I’ve been lax lately about updating this blog. It isn’t because I don’t WANT to, and it isn’t because I don’t have anything to say. The problem has been lack of time – I’ve just been really busy since Thanksgiving.
This is part of why I like Twitter so much – it doesn’t take much effort to post a tweet, and with a limit of 140 characters, it doesn’t take much time, either. Because my friends and colleagues are tweeting frequently, I feel like I can keep in touch, even if we don’t talk or meet in person. I also follow a number the “twitter elite” – those people who are talking about the subjects I find interesting – and that makes me feel like I’m keeping up with the industry (even though I rarely have time to read the various magazines and other publications to which I subscribe).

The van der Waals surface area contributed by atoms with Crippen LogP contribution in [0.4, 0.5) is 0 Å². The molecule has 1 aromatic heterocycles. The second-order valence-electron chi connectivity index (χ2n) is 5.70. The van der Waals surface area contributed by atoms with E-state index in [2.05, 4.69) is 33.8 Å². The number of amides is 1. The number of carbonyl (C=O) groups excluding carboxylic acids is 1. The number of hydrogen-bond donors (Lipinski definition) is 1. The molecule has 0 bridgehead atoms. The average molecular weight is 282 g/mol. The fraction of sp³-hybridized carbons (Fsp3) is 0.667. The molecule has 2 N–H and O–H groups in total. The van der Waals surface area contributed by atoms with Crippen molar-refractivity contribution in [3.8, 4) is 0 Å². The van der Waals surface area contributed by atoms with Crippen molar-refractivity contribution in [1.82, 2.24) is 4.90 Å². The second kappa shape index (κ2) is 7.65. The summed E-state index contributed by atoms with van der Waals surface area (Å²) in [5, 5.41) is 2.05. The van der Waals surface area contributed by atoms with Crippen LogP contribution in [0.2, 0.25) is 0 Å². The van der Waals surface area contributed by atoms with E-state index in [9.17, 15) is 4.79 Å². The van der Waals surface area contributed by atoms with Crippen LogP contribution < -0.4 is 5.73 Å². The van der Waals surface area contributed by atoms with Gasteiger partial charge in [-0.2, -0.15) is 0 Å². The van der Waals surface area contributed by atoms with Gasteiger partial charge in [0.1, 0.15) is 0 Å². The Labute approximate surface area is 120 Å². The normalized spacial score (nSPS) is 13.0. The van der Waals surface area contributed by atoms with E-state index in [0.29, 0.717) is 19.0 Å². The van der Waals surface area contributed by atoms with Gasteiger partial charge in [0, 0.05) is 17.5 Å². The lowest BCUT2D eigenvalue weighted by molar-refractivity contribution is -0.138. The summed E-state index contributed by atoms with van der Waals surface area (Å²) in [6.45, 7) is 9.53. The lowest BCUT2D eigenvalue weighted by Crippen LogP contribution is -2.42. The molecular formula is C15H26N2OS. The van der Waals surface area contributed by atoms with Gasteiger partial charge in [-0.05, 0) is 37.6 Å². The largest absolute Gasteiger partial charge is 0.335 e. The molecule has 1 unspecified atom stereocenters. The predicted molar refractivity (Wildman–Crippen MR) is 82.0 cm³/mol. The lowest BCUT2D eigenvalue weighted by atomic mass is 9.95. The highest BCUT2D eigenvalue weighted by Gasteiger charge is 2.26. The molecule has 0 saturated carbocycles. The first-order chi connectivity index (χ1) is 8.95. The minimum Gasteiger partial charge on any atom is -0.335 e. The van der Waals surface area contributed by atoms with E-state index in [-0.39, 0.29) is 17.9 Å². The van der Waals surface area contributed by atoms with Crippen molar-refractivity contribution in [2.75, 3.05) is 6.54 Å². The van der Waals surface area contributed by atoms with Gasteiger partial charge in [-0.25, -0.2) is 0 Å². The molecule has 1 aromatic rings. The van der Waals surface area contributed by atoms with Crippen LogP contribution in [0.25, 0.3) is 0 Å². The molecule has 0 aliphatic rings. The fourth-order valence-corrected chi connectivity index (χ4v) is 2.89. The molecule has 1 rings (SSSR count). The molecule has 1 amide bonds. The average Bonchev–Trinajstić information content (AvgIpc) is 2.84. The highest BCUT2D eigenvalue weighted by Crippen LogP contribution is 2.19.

So here’s an experiment – I’ve added the twitter feed to this blog in a box on the right side navigation panel. This is supposed to update automatically, so that even if I don’t write new posts here, the tweets will be current.
This is a trend I’m starting to see more often – the idea of posting to one place and having the software push the content to a variety of other places. I can, for example, post my tweets (www.twitter.com/bphuettner) to my Facebook page (bphuetter) or automatically update the twitter account whenever I update this blog. There’s a service (www.ping.fm) that automatically sends your messages to whatever social sites you want – or to a phone, or instant message system or email. There’s another service (http://www.socialmarker.com/) that spreads your link to bookmarking sites like delicio.us and digg and Propeller (thanks to Scott Abel for the links!)
This is all leading up to “convergence” – a topic that Rahel Bailie has been talking about on the Content Wrangler community. She also puts on a whole Content Convergence conference, and though I missed it last time around, I hope to attend the next one.